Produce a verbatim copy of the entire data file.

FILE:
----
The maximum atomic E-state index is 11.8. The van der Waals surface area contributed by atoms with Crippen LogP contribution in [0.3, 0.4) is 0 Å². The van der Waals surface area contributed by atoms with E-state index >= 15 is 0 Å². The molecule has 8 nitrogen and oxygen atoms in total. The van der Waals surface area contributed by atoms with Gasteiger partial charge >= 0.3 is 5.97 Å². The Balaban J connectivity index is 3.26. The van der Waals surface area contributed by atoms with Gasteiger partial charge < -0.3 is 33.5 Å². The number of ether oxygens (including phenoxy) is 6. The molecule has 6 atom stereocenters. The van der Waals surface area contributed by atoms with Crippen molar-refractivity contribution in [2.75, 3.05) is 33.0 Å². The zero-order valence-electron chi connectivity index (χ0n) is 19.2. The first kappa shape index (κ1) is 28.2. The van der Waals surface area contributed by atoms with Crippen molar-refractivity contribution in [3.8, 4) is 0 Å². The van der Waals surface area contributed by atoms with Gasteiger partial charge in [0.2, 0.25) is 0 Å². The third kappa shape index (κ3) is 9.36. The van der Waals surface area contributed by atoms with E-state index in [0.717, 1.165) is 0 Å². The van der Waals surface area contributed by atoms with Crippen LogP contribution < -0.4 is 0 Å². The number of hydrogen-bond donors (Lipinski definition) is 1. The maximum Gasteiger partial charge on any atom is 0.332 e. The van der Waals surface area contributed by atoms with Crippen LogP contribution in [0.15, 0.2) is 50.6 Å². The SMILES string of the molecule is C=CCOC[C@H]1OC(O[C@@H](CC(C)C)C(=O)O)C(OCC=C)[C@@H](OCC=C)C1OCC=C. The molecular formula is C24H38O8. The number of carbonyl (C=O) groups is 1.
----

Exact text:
The maximum atomic E-state index is 11.8. The van der Waals surface area contributed by atoms with Crippen LogP contribution in [0.3, 0.4) is 0 Å². The van der Waals surface area contributed by atoms with E-state index >= 15 is 0 Å². The molecule has 8 nitrogen and oxygen atoms in total. The van der Waals surface area contributed by atoms with Gasteiger partial charge >= 0.3 is 5.97 Å². The Balaban J connectivity index is 3.26. The van der Waals surface area contributed by atoms with Gasteiger partial charge < -0.3 is 33.5 Å². The number of ether oxygens (including phenoxy) is 6. The molecule has 6 atom stereocenters. The van der Waals surface area contributed by atoms with Crippen molar-refractivity contribution in [2.75, 3.05) is 33.0 Å². The zero-order valence-electron chi connectivity index (χ0n) is 19.2. The first kappa shape index (κ1) is 28.2. The van der Waals surface area contributed by atoms with Crippen molar-refractivity contribution in [3.8, 4) is 0 Å². The van der Waals surface area contributed by atoms with Gasteiger partial charge in [0.2, 0.25) is 0 Å². The third kappa shape index (κ3) is 9.36. The van der Waals surface area contributed by atoms with E-state index in [0.717, 1.165) is 0 Å². The van der Waals surface area contributed by atoms with Crippen LogP contribution < -0.4 is 0 Å². The number of hydrogen-bond donors (Lipinski definition) is 1. The maximum Gasteiger partial charge on any atom is 0.332 e. The van der Waals surface area contributed by atoms with Crippen LogP contribution in [0.15, 0.2) is 50.6 Å². The SMILES string of the molecule is C=CCOC[C@H]1OC(O[C@@H](CC(C)C)C(=O)O)C(OCC=C)[C@@H](OCC=C)C1OCC=C. The molecular formula is C24H38O8. The number of carbonyl (C=O) groups is 1.